The committee is examining the effectiveness of dozens of state tax breaks, trying to determine whether they should be eliminated, reduced or expanded.
The film tax credit draws a lot of attention as one of the state’s largest tax breaks.
Filmmakers said they expect their production facilities to continue to grow, and they came armed with big numbers:
- $4.4 billion in direct spending last that was tied to movie and television projects in the state, according to a report compiled by the Georgia State University Creative Media Industries Institute.
- Nearly 60,000 direct and indirect jobs are linked to film and television productions in Georgia, according to Olsberg SPI, a London-based consulting firm that works with the industry.
That could all go away, though, said Frank Patterson, president of the massive Trilith Studios in Fayette County.
“These dollars would not have been invested without the tax credit,” he said.
Some, however, question whether it’s the best way for the state to spend its money.
Earlier this year, then-state fiscal economist Jeffrey Dorfman told the study committee that continuing huge tax breaks for “mature industries,” such as Georgia’s film industry, makes less sense and that the state “should be looking to shrink or end those credits.”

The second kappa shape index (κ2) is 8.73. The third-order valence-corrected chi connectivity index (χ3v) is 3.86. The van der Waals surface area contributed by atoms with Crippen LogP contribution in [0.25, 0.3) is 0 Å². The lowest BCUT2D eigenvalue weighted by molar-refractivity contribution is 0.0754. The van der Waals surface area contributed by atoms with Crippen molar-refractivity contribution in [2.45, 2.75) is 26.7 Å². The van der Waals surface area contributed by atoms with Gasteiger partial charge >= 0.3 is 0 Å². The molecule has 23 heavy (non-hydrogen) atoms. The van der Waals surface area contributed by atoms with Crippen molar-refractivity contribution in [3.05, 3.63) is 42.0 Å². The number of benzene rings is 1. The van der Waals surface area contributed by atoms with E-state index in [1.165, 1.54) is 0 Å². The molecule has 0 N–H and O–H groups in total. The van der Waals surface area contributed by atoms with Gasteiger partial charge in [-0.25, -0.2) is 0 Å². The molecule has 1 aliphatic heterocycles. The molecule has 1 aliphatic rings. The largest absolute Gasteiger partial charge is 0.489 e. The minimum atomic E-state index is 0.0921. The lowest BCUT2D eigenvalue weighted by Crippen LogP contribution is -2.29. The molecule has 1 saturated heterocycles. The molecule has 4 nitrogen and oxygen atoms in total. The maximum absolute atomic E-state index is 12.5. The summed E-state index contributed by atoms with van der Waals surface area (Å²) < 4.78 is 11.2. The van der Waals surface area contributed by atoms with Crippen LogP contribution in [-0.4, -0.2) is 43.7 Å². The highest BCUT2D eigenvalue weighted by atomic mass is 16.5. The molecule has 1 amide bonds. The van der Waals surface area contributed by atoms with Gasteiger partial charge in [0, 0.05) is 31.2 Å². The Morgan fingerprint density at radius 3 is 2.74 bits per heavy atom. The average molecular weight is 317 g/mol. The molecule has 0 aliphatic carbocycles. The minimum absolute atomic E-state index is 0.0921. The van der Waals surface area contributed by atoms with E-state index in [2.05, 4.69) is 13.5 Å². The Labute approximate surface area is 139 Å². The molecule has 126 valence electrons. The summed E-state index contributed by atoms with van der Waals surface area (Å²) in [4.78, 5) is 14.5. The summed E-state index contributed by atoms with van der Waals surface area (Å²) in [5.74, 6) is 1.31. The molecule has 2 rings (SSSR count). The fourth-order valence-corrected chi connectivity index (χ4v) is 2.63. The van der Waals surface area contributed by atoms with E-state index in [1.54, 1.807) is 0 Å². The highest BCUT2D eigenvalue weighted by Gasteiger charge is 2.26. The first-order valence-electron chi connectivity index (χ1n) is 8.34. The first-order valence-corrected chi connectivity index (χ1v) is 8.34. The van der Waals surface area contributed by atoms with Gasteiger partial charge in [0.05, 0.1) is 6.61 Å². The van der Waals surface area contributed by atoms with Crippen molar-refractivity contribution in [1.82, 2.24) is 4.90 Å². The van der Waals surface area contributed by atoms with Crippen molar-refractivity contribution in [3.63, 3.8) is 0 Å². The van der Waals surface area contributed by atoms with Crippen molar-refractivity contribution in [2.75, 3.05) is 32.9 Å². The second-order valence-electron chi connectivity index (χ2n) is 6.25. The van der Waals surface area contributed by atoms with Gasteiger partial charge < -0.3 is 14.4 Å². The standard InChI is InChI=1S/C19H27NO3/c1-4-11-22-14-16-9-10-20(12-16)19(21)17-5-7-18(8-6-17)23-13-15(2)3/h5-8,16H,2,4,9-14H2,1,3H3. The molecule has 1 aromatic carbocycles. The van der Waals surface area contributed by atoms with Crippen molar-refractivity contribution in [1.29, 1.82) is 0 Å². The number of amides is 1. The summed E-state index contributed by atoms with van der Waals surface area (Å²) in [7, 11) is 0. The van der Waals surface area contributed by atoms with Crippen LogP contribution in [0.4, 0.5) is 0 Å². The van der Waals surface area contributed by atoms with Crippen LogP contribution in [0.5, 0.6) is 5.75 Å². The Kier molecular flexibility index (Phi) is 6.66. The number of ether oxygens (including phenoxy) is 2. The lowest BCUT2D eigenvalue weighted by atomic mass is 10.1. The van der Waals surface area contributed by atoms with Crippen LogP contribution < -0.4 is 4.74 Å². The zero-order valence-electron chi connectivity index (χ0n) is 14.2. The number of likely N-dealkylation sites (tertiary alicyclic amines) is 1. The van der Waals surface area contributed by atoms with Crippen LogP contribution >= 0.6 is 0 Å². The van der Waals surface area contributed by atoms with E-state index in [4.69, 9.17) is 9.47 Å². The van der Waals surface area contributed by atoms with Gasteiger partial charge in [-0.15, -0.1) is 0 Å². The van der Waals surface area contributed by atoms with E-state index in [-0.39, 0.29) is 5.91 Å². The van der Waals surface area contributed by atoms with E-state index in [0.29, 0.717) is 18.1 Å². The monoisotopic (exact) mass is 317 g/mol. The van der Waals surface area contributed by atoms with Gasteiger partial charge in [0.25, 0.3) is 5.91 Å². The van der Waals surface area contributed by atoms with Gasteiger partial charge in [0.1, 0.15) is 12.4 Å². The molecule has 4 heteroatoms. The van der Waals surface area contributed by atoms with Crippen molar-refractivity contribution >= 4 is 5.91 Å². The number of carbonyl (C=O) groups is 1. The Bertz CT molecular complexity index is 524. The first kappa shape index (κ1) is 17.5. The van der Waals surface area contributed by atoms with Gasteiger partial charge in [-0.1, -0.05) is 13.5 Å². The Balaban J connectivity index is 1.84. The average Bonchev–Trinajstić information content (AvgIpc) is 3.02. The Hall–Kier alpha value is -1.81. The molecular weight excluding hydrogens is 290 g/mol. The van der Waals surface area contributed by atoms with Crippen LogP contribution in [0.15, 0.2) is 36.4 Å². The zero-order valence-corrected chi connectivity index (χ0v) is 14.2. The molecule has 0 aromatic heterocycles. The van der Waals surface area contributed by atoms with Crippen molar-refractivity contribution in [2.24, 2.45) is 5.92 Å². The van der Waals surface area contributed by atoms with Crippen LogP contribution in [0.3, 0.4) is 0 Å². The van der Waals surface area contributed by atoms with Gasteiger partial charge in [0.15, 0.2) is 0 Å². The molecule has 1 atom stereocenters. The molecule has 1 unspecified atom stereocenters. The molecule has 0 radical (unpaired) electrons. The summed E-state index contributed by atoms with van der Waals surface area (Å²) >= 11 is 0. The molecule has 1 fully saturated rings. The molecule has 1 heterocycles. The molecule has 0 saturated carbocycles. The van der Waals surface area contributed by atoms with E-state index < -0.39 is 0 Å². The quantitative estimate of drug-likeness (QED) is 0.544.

The film tax credit is popular at the Capitol, though, and leaders aren’t talking about doing away with it. Some, however, would like to contain it.
For instance, Senate Finance Committee Chair Hufstetler — who’s also a co-chair of the study committee — proposed putting a $900 million-a-year cap on the credit. But Senate leaders, under pressure from industry lobbyists, backed away from that proposal after it passed Hufstetler’s committee near the end of the 2022 session.
The state Department of Audits and Accounts plans to put out a new review of the film tax credit program by the end of the year.
Credit: Fulton County Sheriff's Office
Credit: Fulton County Sheriff's Office
Georgia GOP’s legal expenses continue to grow in defense of Trump electors
Legal bills are piling up for the Georgia Republican Party in its support of defendants in an elector scheme that was part of a larger effort to overturn the state’s presidential election in 2020.
Federal reports show the state GOP spent about $350,000 in July and August on legal fees, much of it to defend 16 Georgians who submitted documents to state and federal authorities claiming to be “duly elected” to cast the state’s votes in the Electoral College for then-President Donald Trump, even though he had lost to Democrat Joe Biden.
Three of them — former Georgia Republican Chair David Shafer, state Sen. Shawn Still and former Coffee County GOP Chair Cathy Latham — were among 19 people indicted by a Fulton County grand jury, including Trump, as participants in a “criminal enterprise” to reverse the results of the presidential election.